Joseph from Arimathea dared to approach Pilate and ask for Jesus’ body.
Grief is not a cupcake. It’s not even a yoga class. American culture boasts that we need only recognize grief to the degree that we can consume our way out of it—every loss has an equal and opposite purchase. This consumption-minded approach approaches grief with the intent to reach satiation as quickly as possible. But grief is a tool of resilience. You are sad because you care. You love. You are present. Making adequate space for grief is an act of resilience (and usually grief takes more space than you think it should—why is grief always manspreading?). Today is Good Friday. There is a saying among pastors, “You can’t get to Easter without going through Good Friday.” Sure, Easter has the flowers and the decorations and the better food. But you can’t show up for the resurrection if you aren’t willing to show up for grief. How you gonna show up in church saying “He is risen” when you didn’t even acknowledge he was dead? Even Joseph of Arimathea, a Roman-allied politician with a soft spot for Jesus, allows himself some grief. He dares to ask Pilate for Jesus’ body. He makes sure the body gets a proper burial. He pays his respects. He goes deeper into his sorrow instead of numbing it out. There is a bravery in grief. We are not afraid of who we are when we ugly cry.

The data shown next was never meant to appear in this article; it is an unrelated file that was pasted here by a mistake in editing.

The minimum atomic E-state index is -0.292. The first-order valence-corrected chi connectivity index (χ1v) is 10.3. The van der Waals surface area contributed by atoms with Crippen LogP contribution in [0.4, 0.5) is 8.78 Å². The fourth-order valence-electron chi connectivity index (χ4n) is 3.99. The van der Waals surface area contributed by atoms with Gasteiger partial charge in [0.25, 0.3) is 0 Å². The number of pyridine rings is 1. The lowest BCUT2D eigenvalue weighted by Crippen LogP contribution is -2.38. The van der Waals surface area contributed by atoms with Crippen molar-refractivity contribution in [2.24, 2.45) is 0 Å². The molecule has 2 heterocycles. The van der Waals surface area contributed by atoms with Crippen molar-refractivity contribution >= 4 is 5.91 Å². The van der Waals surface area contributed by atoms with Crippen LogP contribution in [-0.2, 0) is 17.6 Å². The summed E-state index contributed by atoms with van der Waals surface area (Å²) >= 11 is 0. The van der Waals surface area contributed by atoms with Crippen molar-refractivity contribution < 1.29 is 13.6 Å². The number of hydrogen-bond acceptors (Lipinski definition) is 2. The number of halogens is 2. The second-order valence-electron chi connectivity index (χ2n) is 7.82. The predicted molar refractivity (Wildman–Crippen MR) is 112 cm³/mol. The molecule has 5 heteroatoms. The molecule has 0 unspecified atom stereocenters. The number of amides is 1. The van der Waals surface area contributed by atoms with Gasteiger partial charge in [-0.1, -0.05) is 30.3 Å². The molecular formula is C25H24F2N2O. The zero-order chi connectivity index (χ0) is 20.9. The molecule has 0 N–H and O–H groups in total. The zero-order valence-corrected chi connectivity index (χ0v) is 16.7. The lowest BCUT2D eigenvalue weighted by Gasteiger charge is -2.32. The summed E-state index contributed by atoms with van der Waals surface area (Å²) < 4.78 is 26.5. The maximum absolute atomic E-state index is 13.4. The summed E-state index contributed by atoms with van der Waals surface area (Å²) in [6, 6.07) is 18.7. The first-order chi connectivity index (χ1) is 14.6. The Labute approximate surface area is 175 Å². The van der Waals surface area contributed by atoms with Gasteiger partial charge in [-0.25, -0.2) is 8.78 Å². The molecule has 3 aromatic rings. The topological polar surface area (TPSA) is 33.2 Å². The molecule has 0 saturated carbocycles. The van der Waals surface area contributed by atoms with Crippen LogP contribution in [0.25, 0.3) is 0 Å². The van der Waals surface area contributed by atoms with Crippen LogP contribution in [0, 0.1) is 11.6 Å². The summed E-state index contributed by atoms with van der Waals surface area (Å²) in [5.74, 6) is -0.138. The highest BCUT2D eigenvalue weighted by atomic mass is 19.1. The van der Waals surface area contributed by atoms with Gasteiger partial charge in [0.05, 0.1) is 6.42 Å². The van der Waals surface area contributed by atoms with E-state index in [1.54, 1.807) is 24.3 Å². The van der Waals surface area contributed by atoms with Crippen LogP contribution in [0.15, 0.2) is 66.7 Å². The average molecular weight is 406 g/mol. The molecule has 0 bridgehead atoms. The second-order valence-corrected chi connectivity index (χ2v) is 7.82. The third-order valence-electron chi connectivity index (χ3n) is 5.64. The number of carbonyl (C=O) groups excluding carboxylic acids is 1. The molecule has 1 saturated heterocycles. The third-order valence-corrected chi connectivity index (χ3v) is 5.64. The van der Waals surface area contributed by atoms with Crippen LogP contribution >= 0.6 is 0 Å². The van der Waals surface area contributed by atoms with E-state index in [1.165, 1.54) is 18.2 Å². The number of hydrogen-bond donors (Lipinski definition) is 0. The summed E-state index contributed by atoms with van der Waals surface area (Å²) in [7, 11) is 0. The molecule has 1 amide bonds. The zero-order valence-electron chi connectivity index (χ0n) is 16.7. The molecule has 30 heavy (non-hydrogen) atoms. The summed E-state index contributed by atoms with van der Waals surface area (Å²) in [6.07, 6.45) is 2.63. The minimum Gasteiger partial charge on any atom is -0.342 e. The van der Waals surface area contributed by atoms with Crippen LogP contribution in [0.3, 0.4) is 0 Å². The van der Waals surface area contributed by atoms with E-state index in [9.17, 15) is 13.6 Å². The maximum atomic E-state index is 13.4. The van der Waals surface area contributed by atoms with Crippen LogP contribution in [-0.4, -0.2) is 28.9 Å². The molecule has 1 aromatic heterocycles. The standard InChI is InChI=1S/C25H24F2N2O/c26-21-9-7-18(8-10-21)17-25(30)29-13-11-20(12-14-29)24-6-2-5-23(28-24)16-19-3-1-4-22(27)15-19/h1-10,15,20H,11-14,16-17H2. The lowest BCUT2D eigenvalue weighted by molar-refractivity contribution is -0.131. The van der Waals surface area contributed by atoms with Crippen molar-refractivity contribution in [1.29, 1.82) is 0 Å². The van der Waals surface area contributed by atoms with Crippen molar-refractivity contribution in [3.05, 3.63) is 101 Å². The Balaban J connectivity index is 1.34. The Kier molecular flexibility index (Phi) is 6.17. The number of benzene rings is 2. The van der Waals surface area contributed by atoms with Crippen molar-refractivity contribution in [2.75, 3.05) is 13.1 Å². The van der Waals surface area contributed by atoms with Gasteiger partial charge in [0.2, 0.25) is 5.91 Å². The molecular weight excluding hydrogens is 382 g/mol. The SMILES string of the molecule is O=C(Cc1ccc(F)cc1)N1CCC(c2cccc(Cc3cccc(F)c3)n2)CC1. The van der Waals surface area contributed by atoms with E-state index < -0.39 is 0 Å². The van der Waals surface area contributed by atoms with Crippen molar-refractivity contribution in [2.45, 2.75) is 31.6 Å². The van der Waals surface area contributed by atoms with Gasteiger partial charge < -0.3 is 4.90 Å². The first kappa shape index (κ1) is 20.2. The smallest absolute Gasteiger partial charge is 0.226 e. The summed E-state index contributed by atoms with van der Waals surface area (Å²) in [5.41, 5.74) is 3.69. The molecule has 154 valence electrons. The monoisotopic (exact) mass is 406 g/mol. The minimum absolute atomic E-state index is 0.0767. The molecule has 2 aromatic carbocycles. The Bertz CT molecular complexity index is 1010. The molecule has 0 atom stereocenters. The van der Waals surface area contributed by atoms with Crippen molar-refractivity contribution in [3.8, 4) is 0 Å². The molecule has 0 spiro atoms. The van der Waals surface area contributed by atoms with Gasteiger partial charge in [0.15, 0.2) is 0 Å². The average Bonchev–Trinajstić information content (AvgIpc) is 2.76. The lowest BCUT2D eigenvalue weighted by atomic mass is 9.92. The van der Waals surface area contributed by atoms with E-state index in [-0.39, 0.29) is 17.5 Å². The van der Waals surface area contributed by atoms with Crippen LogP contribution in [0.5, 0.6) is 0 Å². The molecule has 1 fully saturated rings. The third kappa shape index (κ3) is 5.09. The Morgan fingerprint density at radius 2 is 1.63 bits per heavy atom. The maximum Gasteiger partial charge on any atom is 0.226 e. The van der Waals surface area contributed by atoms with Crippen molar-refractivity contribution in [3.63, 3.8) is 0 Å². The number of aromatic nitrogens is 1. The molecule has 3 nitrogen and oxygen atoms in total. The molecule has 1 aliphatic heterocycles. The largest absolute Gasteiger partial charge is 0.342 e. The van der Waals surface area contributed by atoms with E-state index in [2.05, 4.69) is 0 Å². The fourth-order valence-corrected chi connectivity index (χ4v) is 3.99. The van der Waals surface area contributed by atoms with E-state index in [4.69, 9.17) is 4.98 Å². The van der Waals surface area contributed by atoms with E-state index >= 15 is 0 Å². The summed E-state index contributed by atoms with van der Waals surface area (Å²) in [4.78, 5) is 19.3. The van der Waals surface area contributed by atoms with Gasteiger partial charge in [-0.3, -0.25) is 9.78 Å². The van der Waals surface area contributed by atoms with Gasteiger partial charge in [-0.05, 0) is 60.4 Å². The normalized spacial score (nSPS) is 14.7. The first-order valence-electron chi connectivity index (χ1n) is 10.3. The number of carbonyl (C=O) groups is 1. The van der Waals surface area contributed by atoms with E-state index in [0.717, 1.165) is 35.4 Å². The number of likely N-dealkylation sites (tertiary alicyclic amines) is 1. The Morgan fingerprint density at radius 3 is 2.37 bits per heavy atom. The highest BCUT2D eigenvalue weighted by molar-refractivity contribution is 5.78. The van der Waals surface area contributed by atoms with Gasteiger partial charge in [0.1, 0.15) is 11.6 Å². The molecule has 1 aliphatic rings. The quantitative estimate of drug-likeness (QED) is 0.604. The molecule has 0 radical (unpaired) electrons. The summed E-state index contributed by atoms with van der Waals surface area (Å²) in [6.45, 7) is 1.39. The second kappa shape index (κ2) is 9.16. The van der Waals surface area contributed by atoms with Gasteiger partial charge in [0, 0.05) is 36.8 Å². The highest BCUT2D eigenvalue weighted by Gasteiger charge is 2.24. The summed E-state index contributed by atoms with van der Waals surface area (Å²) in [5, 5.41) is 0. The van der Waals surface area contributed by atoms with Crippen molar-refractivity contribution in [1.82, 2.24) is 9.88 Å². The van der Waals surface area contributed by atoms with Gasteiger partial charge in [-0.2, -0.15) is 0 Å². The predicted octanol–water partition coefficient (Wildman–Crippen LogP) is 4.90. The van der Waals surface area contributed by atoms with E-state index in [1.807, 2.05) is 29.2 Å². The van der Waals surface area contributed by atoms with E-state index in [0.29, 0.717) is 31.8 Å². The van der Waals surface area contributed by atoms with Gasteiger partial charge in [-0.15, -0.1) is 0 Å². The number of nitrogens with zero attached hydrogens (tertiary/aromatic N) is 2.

Takeaway: Today, Good Friday, is the day Jesus died. Create space to acknowledge this anniversary of the loss of God. Go to a Good Friday service. If you can’t make it, light a candle today. Spend five minutes in silence. Read Mark 15. Stop at verse 47, don’t read ahead. Risk grief. Be brave enough to feel the feelings of loss without moving to solve them. Easter will come. But Easter without Good Friday is just a sugar-high and an egg hunt. Easter with Good Friday is a healing, a salvation, a resilience.